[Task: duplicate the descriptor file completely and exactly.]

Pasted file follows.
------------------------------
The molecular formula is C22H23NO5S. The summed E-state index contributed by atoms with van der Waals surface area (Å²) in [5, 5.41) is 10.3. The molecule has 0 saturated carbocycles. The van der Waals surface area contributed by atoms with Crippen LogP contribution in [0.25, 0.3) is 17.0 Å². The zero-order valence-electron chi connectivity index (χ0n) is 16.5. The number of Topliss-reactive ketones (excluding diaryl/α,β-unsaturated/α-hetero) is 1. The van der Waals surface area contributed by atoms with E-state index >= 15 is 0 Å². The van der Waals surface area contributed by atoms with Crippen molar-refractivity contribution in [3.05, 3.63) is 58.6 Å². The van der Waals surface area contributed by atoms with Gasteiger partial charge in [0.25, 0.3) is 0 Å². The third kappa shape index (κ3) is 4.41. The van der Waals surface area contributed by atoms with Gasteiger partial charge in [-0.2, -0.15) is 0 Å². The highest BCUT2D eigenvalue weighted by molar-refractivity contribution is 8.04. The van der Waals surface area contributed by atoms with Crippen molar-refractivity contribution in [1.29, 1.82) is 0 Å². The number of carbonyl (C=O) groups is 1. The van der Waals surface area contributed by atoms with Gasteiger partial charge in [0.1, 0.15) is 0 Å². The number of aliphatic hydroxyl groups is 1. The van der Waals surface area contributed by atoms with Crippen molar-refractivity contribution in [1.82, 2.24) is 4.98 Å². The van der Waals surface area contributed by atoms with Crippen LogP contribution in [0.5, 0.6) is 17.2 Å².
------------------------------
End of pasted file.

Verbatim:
The molecular formula is C22H23NO5S. The summed E-state index contributed by atoms with van der Waals surface area (Å²) in [5, 5.41) is 10.3. The molecule has 0 saturated carbocycles. The van der Waals surface area contributed by atoms with Crippen LogP contribution in [0.25, 0.3) is 17.0 Å². The zero-order valence-electron chi connectivity index (χ0n) is 16.5. The number of Topliss-reactive ketones (excluding diaryl/α,β-unsaturated/α-hetero) is 1. The van der Waals surface area contributed by atoms with E-state index >= 15 is 0 Å². The van der Waals surface area contributed by atoms with Crippen molar-refractivity contribution in [3.05, 3.63) is 58.6 Å². The van der Waals surface area contributed by atoms with Gasteiger partial charge in [0.25, 0.3) is 0 Å². The third kappa shape index (κ3) is 4.41. The van der Waals surface area contributed by atoms with Gasteiger partial charge in [-0.2, -0.15) is 0 Å². The highest BCUT2D eigenvalue weighted by molar-refractivity contribution is 8.04. The van der Waals surface area contributed by atoms with Crippen molar-refractivity contribution in [1.29, 1.82) is 0 Å². The number of carbonyl (C=O) groups is 1. The van der Waals surface area contributed by atoms with Gasteiger partial charge in [0.1, 0.15) is 0 Å². The number of aliphatic hydroxyl groups is 1. The van der Waals surface area contributed by atoms with Crippen molar-refractivity contribution in [1.82, 2.24) is 4.98 Å². The van der Waals surface area contributed by atoms with Crippen LogP contribution in [0.5, 0.6) is 17.2 Å².